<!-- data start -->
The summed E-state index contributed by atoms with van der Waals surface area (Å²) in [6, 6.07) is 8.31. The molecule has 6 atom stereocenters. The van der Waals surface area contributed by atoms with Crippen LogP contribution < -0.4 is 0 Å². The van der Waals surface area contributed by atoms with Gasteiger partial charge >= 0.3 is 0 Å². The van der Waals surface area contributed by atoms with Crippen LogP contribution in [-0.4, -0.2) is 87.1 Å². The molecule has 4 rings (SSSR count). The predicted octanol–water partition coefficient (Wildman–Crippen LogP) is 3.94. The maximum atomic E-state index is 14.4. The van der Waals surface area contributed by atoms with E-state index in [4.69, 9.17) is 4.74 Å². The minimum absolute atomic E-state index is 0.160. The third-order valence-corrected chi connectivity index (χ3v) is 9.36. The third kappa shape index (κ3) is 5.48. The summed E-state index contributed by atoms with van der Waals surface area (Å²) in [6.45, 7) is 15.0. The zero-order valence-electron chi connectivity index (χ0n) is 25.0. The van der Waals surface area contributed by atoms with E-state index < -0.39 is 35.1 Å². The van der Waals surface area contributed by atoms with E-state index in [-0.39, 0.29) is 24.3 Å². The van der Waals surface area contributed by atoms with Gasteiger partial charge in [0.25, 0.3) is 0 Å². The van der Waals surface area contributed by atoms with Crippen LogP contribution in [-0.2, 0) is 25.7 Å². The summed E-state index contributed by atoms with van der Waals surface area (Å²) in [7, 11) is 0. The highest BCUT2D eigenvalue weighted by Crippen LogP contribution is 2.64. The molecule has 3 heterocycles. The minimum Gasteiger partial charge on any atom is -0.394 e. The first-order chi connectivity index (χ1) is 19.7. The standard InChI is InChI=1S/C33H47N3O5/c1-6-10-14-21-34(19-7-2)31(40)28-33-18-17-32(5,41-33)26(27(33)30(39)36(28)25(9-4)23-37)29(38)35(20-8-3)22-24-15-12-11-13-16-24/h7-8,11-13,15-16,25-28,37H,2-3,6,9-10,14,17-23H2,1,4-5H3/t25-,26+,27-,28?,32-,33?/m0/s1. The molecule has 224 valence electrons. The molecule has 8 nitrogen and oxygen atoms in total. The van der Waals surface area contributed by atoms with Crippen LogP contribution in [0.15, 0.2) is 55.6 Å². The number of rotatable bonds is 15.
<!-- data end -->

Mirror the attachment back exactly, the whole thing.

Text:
The summed E-state index contributed by atoms with van der Waals surface area (Å²) in [6, 6.07) is 8.31. The molecule has 6 atom stereocenters. The van der Waals surface area contributed by atoms with Crippen LogP contribution < -0.4 is 0 Å². The van der Waals surface area contributed by atoms with Gasteiger partial charge >= 0.3 is 0 Å². The van der Waals surface area contributed by atoms with Crippen LogP contribution in [-0.4, -0.2) is 87.1 Å². The molecule has 4 rings (SSSR count). The predicted octanol–water partition coefficient (Wildman–Crippen LogP) is 3.94. The maximum atomic E-state index is 14.4. The van der Waals surface area contributed by atoms with E-state index in [4.69, 9.17) is 4.74 Å². The minimum absolute atomic E-state index is 0.160. The third-order valence-corrected chi connectivity index (χ3v) is 9.36. The third kappa shape index (κ3) is 5.48. The summed E-state index contributed by atoms with van der Waals surface area (Å²) in [6.45, 7) is 15.0. The zero-order valence-electron chi connectivity index (χ0n) is 25.0. The van der Waals surface area contributed by atoms with E-state index < -0.39 is 35.1 Å². The van der Waals surface area contributed by atoms with E-state index in [-0.39, 0.29) is 24.3 Å². The van der Waals surface area contributed by atoms with Gasteiger partial charge in [0.25, 0.3) is 0 Å². The van der Waals surface area contributed by atoms with Crippen LogP contribution in [-0.2, 0) is 25.7 Å². The summed E-state index contributed by atoms with van der Waals surface area (Å²) in [7, 11) is 0. The highest BCUT2D eigenvalue weighted by Crippen LogP contribution is 2.64. The molecule has 3 heterocycles. The minimum Gasteiger partial charge on any atom is -0.394 e. The first-order chi connectivity index (χ1) is 19.7. The standard InChI is InChI=1S/C33H47N3O5/c1-6-10-14-21-34(19-7-2)31(40)28-33-18-17-32(5,41-33)26(27(33)30(39)36(28)25(9-4)23-37)29(38)35(20-8-3)22-24-15-12-11-13-16-24/h7-8,11-13,15-16,25-28,37H,2-3,6,9-10,14,17-23H2,1,4-5H3/t25-,26+,27-,28?,32-,33?/m0/s1. The molecule has 224 valence electrons. The molecule has 8 nitrogen and oxygen atoms in total. The van der Waals surface area contributed by atoms with Crippen LogP contribution in [0.15, 0.2) is 55.6 Å². The number of rotatable bonds is 15.